because they fight for democracy, and for Zajedno for the votes
    they won,'' reports today's issue of Belgrade's daily ``Dnevni


    The fifteenth day of student protests in Novi Sad was louder, more
    cheerful and vastly more musical than ever before. Choosing for
    their itinerary parts of the city they haven't walked in on their
    previous marches, the students came out accompanied by a band of
    musicians carrying saxophones and drums. Professor Milos Tesic
    expressed his support and reminded the students that ``back in
    1991 Predrag Matic, student from Vrsac who was marching down these
    streets against a senseless war, got killed near Vukovar only a
    month after he received his masters degree -- a meaningless,
    futile death exacted by the very same people who call us fascists
    these days.''

    Nebojsa Covic, Mayor of Belgrade, said in an interview with news
    agency Beta yesterday that ``he frequently goes out on the balcony
    with the President of the Belgrade Executive Board and watches the
    protest walks of Belgraders,'' reports ``Dnevni Telegraf'' today.
    ``None of us has anything to be ashamed of,'' said Covic. Asked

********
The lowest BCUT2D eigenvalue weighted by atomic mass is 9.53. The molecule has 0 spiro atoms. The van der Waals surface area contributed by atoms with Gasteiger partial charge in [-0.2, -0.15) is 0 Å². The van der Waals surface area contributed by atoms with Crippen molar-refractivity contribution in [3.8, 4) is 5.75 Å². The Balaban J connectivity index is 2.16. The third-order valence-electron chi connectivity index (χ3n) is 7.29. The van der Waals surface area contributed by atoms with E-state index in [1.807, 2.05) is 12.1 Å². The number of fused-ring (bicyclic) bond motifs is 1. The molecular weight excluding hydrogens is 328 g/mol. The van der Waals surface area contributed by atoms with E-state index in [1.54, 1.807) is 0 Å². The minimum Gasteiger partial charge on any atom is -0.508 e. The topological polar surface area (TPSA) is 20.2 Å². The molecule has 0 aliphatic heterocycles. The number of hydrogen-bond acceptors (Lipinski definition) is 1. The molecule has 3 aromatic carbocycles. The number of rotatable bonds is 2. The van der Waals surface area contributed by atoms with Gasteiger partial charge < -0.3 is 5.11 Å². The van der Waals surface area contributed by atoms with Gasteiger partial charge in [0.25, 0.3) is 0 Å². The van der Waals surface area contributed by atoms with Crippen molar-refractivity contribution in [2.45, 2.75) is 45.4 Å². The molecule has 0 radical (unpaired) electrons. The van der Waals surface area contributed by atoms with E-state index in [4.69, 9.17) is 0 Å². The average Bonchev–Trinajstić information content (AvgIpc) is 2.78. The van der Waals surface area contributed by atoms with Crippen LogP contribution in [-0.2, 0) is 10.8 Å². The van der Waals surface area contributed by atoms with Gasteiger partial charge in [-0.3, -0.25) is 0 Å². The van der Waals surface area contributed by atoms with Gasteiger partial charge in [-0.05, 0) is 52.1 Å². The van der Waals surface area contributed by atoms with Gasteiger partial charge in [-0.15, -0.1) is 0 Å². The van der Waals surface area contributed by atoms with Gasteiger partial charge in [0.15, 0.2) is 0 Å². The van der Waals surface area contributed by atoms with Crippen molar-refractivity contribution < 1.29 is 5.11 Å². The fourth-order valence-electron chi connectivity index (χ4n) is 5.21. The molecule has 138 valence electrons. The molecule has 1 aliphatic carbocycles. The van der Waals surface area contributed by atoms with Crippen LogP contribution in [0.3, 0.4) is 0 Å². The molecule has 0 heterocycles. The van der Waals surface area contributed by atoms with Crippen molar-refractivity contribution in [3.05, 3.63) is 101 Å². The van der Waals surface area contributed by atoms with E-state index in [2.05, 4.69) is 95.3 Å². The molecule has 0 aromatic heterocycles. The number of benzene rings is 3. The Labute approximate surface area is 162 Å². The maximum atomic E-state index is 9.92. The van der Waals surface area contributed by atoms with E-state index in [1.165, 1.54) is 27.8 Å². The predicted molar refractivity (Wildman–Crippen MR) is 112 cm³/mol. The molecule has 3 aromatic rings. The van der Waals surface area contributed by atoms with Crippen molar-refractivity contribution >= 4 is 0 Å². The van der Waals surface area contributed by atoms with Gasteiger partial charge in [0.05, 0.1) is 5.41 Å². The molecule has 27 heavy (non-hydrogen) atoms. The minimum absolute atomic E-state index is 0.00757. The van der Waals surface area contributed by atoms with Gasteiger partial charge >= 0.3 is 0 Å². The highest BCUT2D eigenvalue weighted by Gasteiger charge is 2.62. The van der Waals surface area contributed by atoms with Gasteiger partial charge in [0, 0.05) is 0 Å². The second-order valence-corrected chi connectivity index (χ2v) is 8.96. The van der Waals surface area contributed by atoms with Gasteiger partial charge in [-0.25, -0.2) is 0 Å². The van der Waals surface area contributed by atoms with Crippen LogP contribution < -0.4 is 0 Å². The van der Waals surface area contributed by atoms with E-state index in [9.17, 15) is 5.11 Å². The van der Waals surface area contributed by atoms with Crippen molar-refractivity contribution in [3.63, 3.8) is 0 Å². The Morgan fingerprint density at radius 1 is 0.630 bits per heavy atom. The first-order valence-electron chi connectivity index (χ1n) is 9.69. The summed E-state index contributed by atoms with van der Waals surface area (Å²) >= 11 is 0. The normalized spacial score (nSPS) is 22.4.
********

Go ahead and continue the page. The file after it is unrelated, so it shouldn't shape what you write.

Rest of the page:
what he feels about the scenes unfolding beneath the Parliament
    balcony, Covic replied: ``A very large number of citizens,
    walking.'' He also said that he ``will comment on the protests in
    Belgrade when the time is ripe.''


    Hundreds of Belgrade cab drivers formed a long column of vehicles
    tonight, driving through the streets of Belgrade, as a sign of
    protest against the murder of on of their colleagues in Belgrade
    today. ``Beotaxi'' said a cab driver of this company was killed
    around 6 p.m. this evening at Topciderska Zvezda [in Belgrade].
    Cab drivers of all Belgrade taxi associations took part in the
    protest today. The Belgrade police are not willing to comment on
    the latest incident. Immediately after the incident, a meeting was
    called in the Belgrade City Hall between representatives of
    ``Beotaxi'' company, Mayor of Belgrade Nebojsa Covic, and the
    Serbian Minister of Interior Zoran Sokolovic.

    Prepared by: Aleksandra Scepanovic
    Edited by: Vaska Andjelkovic (Tumir)

    ODRAZ B92, Belgrade                             Daily News Service
    e-mail: beograd@siicom.com      URL: http://www.siicom.com/odrazb/
            odrazb92@b92.opennet.org     http://www.siicom.com/b92/